The Haunted House Statute – And What it Means for Realtors

Halloween is just around the corner, and Realtors want to know: Do I have to tell a potential buyer that a property might be a “haunted house”?

In 2009 this was a legal gray area. Does the Realtor owe a duty to the buyer to make an inquiry about past events in the house? Can a buyer sue a Realtor for psychological damages if past events weren’t disclosed and the buyer claims the house is haunted?

The answer to both questions, as of 2010, is “no." In 2010 the legislature definitively passed Statute 17-10-101, otherwise known in the industry as the “Haunted House Statute.” This statute defines houses as psychologically impacted if there was a homicide, suicide or felony on the property. It further states that this is not a material fact of information to disclose during a real property transaction, and that a Realtor cannot be sued as a result of not disclosing , inquiring, or releasing information if a property is psychologically impacted.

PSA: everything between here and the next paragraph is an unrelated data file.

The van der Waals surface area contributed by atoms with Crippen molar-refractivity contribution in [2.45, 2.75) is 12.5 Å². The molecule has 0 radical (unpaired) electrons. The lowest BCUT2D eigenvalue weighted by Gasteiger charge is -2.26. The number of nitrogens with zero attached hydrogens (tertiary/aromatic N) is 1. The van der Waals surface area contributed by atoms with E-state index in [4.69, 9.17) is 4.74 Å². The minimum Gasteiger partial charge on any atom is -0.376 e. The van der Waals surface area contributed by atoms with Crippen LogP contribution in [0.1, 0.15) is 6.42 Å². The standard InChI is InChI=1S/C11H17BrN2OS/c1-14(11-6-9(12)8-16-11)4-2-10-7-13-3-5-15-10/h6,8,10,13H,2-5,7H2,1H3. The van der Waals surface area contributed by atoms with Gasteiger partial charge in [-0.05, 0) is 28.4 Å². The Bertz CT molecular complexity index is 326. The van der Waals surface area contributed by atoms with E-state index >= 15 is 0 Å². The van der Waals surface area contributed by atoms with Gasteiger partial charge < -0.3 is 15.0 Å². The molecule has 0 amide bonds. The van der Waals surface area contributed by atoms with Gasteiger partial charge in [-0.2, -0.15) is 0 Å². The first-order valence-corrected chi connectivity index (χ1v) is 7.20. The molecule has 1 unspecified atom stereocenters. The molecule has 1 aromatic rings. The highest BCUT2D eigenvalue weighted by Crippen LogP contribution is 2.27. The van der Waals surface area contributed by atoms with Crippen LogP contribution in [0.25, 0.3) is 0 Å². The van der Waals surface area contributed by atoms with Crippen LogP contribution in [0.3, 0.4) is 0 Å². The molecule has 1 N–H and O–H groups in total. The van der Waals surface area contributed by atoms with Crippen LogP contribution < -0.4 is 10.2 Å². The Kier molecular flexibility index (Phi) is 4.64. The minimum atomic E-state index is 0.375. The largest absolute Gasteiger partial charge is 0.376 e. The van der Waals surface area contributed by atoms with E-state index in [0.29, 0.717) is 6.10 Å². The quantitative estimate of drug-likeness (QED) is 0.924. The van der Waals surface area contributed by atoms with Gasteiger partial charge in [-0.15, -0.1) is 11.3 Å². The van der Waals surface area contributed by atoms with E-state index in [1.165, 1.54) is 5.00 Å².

What it means for the buyer: Since this information is not legally available from the agents, there are a few alternative paths if this would impact your purchase:

  • Ask politely – The Realtor might consent to an inquiry, with no fear of legal repercussions.
  • Check local news – A savvy researcher can find past events for a property if the events made the news or are in local publications.

What this means for the Realtor: If you have this knowledge, use your best judgement in passing it along. Some buyers will walk right off the property. Others don’t put much stock in the information. If a potential buyer asks about psychological impact on the property, a Realtor in the state of Arkansas does not have to disclose it, and has no legal duty to inquire after the information. As always, when in doubt consult with your supervising broker.